We’ve all experienced conflict and brokenness in our relationships. Sometimes it’s as simple as someone cutting you off in traffic. Other times, it’s wondering if your friendship will ever recover from a betrayal of trust. We look to Jesus as the ultimate example of reconciliation, and yet, it can be tricky to figure out how his example applies to our specific real-life experience when we are hurt or hurt others in our relationships. Our relationships won’t get the chance for reconciliation if we leave those hurts unaddressed. We can stay stuck in immature versions of these relationships or cut them off altogether. There are tons of ways to become healthier in our lives, but relational health and emotional intelligence can be harder to pin down or know if we are on the right track.
In this five-week study, we’ll take a look at relationships in the Bible that model conflicts we might be experiencing, and engage with sermons, podcasts, additional readings, and spiritual practices as we try to help heal those conflicts.
Jesus’ work on the cross was an act of reconciliation with all of humanity, so as we seek to walk with Jesus, we believe we are called to be agents of reconciliation in the world, too. Jesus’ prayer that the church be unified (John 17) as a witness to the world means that we have to take our relationships seriously! But we are all humans with limits and areas of brokenness- so taking our relationships seriously means learning how to take care of them within our limits. A large part of caring for our relationships is growing in our emotional intelligence.
Emotional intelligence is basically being able to:
- Know what you’re feeling
- Assess your emotions
- Express your emotions without letting them control you
Many Christians have relied on connecting to God through their heads, and cognitively understanding God, or their hands, and concretely serving God. Emotional intelligence asks that we connect to God through our hearts, and see how God might be inviting us to a new reality through our emotions.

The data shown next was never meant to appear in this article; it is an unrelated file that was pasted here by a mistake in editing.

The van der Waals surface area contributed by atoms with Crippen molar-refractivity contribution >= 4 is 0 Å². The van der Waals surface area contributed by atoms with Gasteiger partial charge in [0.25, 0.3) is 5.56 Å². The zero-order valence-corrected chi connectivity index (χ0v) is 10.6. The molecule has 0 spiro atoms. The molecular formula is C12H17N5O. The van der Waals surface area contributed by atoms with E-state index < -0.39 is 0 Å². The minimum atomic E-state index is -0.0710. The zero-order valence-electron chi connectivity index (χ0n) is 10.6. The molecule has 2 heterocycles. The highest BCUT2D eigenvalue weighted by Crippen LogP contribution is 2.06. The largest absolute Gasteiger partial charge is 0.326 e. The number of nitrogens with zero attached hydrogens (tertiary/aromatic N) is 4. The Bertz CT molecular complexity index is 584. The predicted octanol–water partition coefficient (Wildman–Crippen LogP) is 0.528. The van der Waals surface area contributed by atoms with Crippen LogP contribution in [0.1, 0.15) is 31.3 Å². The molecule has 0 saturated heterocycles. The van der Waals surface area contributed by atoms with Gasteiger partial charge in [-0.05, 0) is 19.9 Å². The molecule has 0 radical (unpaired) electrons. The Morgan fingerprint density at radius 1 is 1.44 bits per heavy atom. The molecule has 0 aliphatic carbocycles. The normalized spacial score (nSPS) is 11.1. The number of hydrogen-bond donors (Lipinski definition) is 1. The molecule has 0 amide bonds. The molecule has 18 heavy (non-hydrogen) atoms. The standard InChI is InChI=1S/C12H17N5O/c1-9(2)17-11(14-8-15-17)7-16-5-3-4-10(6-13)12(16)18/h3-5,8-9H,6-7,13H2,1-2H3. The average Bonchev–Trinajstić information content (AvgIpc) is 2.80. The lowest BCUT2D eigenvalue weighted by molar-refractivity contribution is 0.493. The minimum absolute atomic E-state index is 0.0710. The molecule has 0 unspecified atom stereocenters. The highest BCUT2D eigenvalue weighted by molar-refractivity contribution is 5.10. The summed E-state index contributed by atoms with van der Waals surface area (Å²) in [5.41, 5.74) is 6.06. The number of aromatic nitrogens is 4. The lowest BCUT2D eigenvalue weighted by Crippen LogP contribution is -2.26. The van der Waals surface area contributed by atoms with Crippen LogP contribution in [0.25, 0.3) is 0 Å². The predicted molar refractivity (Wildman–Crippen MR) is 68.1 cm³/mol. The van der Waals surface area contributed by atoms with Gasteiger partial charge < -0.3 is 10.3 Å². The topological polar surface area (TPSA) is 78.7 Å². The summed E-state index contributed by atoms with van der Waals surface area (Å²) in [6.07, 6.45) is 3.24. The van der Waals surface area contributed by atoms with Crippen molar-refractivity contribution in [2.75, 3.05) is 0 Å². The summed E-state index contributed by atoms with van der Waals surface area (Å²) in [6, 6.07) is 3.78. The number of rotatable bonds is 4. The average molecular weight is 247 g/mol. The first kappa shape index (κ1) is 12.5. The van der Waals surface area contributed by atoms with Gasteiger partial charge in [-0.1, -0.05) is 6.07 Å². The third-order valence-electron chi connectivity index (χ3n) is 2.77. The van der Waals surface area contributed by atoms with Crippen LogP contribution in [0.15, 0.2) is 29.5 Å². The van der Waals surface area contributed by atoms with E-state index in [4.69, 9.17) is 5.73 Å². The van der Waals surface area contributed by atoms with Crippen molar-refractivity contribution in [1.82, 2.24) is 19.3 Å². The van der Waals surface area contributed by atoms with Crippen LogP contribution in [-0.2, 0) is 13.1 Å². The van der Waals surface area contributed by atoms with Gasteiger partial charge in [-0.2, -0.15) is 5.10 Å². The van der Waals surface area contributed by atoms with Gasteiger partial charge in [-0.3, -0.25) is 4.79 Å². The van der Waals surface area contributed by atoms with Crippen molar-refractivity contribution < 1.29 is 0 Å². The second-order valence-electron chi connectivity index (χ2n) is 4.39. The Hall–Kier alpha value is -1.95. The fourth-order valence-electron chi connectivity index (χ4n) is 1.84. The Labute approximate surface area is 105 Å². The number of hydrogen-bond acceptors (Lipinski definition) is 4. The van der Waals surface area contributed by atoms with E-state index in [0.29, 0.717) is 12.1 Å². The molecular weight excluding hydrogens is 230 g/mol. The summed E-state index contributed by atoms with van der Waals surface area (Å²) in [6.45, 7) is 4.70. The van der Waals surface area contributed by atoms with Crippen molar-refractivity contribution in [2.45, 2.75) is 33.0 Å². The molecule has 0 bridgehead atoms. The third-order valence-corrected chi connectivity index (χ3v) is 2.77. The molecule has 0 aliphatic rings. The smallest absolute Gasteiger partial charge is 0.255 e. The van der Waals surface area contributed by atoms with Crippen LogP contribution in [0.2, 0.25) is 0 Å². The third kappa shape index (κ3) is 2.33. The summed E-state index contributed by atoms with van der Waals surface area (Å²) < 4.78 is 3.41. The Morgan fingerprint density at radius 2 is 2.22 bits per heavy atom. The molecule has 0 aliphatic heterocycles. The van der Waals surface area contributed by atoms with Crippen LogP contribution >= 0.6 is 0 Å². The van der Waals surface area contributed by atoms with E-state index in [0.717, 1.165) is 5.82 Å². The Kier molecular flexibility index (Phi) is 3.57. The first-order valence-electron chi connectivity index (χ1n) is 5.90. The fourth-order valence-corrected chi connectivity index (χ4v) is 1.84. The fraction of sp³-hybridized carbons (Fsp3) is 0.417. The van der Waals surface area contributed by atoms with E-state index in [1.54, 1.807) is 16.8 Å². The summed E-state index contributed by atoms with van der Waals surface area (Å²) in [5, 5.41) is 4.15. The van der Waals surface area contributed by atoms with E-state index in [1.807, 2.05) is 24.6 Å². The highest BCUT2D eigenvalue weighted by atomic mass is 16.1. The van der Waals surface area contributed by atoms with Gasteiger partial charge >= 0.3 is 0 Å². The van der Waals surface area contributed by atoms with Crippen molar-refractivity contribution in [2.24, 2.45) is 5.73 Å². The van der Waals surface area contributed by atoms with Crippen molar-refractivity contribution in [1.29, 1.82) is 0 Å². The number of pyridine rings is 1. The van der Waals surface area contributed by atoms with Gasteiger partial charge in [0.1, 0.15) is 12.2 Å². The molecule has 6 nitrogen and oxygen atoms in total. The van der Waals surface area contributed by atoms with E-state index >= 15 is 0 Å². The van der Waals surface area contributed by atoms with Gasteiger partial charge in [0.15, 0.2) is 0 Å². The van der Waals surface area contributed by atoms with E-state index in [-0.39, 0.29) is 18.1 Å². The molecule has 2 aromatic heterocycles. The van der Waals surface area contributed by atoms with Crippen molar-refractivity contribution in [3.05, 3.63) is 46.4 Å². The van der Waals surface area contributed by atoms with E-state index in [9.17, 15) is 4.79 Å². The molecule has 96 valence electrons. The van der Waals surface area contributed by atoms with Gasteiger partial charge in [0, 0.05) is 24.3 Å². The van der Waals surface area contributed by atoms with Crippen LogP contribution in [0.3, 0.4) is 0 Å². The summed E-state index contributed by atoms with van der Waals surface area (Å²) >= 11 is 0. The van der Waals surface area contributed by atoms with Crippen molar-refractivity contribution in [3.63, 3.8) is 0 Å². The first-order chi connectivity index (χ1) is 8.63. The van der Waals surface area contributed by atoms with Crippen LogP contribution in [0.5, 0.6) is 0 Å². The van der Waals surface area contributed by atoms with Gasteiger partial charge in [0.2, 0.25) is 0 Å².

Emotions are tricky because our minds are complex, and we can’t always understand the ways they are responding to situations we find ourselves in. Yet, our emotions greatly impact our relationships with God and one another. It’s a work of discipleship to see these emotions more clearly, and allow them to be gifts that help us love God and our neighbors with our whole heart, soul, and mind.
Psychologists have identified four major responses our brains turn to when they run into conflict. They are:
- Fight: facing any perceived threat aggressively
- Flight: running away from the danger
- Freeze: being unable to move or act against a threat
- Fawn: immediately acting to try to please to avoid any conflict
During our study, you will be asked to listen to a sermon examining a conflict represented in the Bible, and then spend time reflecting on your response to different kinds of conflict and your emotions. Then, you’ll read or listen to an additional piece of information to better understand the drivers of these conflicts. Then with your group see if God is offering you any next steps. We pray that you would recognize God’s loving embrace of you, and God’s promise to never leave you or forsake you as you do this work towards growing in your relationships with God and others.
Set a foundational understanding for this series by completing the following: